Just my own two cents, this doesn't seem like her. She normally seems much more tolerant and understanding of the fact that her fans are extremely loyal. The Lexicon is a wonderful resource for the slightly "obsessed" HP fan, and I think that publishing it as a book is a cool idea. Steve Vander Ark is a HUGE fan of the books and has great respect for Rowling. He is not doing this to try to take away from Jo. I believe he's doing this because dedicated fans of the series would enjoy it.
    "Everytime I look in your eyes, everyday I'm watching you die."

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    Moderator Logos's Avatar
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    Quote Originally Posted by bluevictim View Post
    . . . . I hope that it is clear enough that the administrators and moderators of this site should be free to implement whatever policy they want regarding copyright, even if they choose policies that are more strict than the law requires. Whatever one's opinion of the law may be, it is easy to understand why they would want to avoid legal nuisances.
    Ok, just curious, are you saying that part of the existing policy on copyright here at LitNet is "more strict than the law requires" ?
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  9. #9
    Quote Originally Posted by Logos View Post
    Ok, just curious, are you saying that part of the existing policy on copyright here at LitNet is "more strict than the law requires" ?
    No, I don't know what the law requires for people who run websites like this. I'm just saying that even if the policy happens to be more strict than the law requires, I can understand (and I would think anyone else can, too) why the administrators and moderators might have wanted to be "on the safe side", and even if the strict policies of LitNet reflect the attitude of the administrators / moderators about copyright (and they weren't just "playing it safe"), or if they decide to implement even more strict policies in the future, it still doesn't matter because they can run their site in any way they see fit. I was just trying to keep the discussion of copyright law separate from discussion of how this site is run.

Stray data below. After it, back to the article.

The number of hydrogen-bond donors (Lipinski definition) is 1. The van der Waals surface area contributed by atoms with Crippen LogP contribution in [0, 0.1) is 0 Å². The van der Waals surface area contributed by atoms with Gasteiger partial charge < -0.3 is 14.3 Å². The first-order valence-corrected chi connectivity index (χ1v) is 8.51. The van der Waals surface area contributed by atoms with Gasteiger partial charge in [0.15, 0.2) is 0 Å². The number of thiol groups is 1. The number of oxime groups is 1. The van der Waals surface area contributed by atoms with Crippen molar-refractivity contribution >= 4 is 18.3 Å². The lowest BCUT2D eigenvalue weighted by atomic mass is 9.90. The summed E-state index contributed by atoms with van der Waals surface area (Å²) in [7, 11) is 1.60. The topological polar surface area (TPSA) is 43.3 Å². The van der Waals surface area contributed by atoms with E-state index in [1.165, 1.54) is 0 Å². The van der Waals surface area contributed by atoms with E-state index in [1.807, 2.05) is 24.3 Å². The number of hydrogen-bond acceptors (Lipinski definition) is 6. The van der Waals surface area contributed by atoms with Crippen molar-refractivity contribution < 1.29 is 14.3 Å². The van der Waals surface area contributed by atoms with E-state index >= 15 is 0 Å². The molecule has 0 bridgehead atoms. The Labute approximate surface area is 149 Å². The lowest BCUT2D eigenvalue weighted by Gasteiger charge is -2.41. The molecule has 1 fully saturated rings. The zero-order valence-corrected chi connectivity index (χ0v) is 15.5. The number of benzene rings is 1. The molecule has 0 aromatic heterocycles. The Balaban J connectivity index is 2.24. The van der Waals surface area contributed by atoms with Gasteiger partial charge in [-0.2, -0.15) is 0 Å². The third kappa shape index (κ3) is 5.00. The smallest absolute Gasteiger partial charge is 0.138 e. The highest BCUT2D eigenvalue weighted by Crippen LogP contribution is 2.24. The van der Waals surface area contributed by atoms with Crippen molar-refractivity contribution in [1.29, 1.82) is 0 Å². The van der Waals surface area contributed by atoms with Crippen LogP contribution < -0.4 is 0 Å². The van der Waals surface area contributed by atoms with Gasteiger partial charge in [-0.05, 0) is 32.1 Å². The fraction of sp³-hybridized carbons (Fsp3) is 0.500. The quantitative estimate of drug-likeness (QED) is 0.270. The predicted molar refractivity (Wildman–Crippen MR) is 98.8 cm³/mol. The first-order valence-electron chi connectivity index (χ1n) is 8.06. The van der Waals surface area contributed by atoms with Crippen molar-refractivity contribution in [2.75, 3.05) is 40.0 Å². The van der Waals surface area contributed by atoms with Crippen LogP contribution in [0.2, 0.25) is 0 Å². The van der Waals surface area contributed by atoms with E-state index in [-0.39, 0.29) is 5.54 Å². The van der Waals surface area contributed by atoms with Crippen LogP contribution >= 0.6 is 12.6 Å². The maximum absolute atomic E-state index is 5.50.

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    Voice of Chaos & Anarchy
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    Quote Originally Posted by bluevictim View Post
    PeterL made an interesting point about SF writers in the past going so far as to borrow characters. Does anyone know if the borrowing was licensed by the original authors?
    From what I know of such borrowings, they were not licensed but were considered "fair use". I don't believe that current law would allow that as "fair use".

    I'm actually a little more interested in whether or not people think this kind of suit should have legal merit. Are the current copyright laws good laws?
    Anyone can sue for anything, and I think that open access to the courts is important to an open society. The question of the legal merit of any suit is for the court to decide. The current copyright laws have good and bad points. I haven't bothered reading copyright law in several years, and they keep changing things. One thing that I think is bad about the current U.S. copyright law is the length of time after the death of an author during which works remain under copyright. Seventy-five years is longer than is appropriate. People who never even met their great-grandfather the author can collect income from his work.